With the US and much of the world facing an economic slowdown, the Federal Reserve has cut interest rates for the first time in 11 years — but is still being attacked by Donald Trump.
Fed chairman Jerome Powell announced the lowering of the rate by a quarter-point to just below 2.25% on Wednesday, saying the nation’s top bank would take all measures to “sustain the expansion” after the 2008 Great Recession.
But, wary of igniting inflation amid Trump’s record-setting Federal Government deficit, Powell said the decrease was a one-off: “Let me be clear. What I said was, it’s not the beginning of a long series of rate cuts.”
Trying to portray economic growth through the 2020 Presidential election — but facing the bursting of the bubble from the $1.5 trillion tax cuts in December 2017 — Trump has attacked Powell and the Fed for months, claiming that they were shackling the US and aiding supposed rivals like China and the European Union.
He continued on Wednesday after Powell’s statement, ignoring the mandate of the Fed’s independence from politics:
What the Market wanted to hear from Jay Powell and the Federal Reserve was that this was the beginning of a lengthy and aggressive rate-cutting cycle which would keep pace with China, The European Union and other countries around the world….
— Donald J. Trump (@realDonaldTrump) July 31, 2019
Trump insisted, “We are winning anyway, but I am certainly not getting much help from the Federal Reserve!”
Facing more political uncertainty ahead of September’s Fed meeting — as well as Trump’s ongoing trade wars with China and other countries — the Dow Jones industrial average lost 1.2% of its value, falling 334 points to 26,864.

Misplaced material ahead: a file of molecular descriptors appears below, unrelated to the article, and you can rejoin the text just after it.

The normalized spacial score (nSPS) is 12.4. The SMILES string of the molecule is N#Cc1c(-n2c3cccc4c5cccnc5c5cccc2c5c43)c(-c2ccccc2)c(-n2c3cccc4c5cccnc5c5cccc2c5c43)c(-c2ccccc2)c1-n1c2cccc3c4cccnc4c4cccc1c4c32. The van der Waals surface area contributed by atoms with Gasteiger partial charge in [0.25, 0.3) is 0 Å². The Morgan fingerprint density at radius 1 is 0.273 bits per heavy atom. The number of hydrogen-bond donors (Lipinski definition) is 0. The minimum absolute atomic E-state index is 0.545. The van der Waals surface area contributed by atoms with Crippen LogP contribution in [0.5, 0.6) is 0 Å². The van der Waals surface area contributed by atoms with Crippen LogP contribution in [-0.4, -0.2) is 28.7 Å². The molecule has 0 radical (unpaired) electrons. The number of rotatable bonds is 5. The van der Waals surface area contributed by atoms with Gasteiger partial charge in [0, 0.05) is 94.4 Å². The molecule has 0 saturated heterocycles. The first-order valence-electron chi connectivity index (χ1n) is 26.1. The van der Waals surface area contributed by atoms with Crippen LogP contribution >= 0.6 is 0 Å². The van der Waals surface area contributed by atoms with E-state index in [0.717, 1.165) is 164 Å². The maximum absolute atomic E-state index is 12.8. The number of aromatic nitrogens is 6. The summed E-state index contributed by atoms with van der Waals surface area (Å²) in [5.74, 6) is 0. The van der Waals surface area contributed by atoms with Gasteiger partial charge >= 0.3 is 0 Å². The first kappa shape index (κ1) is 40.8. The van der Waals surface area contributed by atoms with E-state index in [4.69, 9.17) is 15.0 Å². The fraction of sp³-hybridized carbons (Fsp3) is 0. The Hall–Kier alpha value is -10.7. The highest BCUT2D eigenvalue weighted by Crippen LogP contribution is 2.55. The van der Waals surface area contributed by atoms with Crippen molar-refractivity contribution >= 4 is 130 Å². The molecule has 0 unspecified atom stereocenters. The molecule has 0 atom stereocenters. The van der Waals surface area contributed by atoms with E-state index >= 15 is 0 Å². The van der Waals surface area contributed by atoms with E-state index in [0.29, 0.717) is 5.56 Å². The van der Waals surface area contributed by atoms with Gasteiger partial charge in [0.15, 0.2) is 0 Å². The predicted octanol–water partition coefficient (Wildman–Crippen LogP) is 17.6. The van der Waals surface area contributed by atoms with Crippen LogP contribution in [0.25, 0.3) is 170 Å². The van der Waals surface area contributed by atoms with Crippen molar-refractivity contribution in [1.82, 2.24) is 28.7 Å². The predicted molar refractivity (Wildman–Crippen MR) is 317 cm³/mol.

Two of the Fed’s 10 members opposed the rate cut, and some leading economists agreed. Steven Ricchiuto, chief US economist at Mizuho Securities USA, said:
Cutting interest rates at this juncture will do only one thing: It will add to additional financial market inflation, which is the last thing in the world the Fed should be doing.
Powell did not mention Trump by name as he spoke of “weak global growth, trade policy uncertainty, and muted inflation”. But he implicitly challenged Trump’s tariffs-first approach:
There isn’t a lot of experience in responding to global trade tensions. So it is something that we haven’t faced before and that we are learning by doing. Trade-policy tensions nearly boiled over in May and June but now appear to have returned to a simmer.
In May, Trump raised tariffs on $250 billion of China products from 10% to 25%, and has threatened to impose the duty on the remaining $325 billion. The step collapsed US-China trade talks, which have struggled to resume, and China raised its tariffs to 25% on $110 billion — more than 90% of its imports from the US — of American goods.
Earlier this week Trump stepped away from his declaration that the tariffs would bring Chinese submission, saying there might not be a resolution before the November 2020 election.
The Federal Reserve has indicated that weakening business investment and declining manufacturing output are areas of concern.
To get a Fed which will accept his demand for aggressive rate cuts, despite the consequent inflation, Trump has nominated several candidates that will carry out the order. However, the Senate has yet to confirm any of them.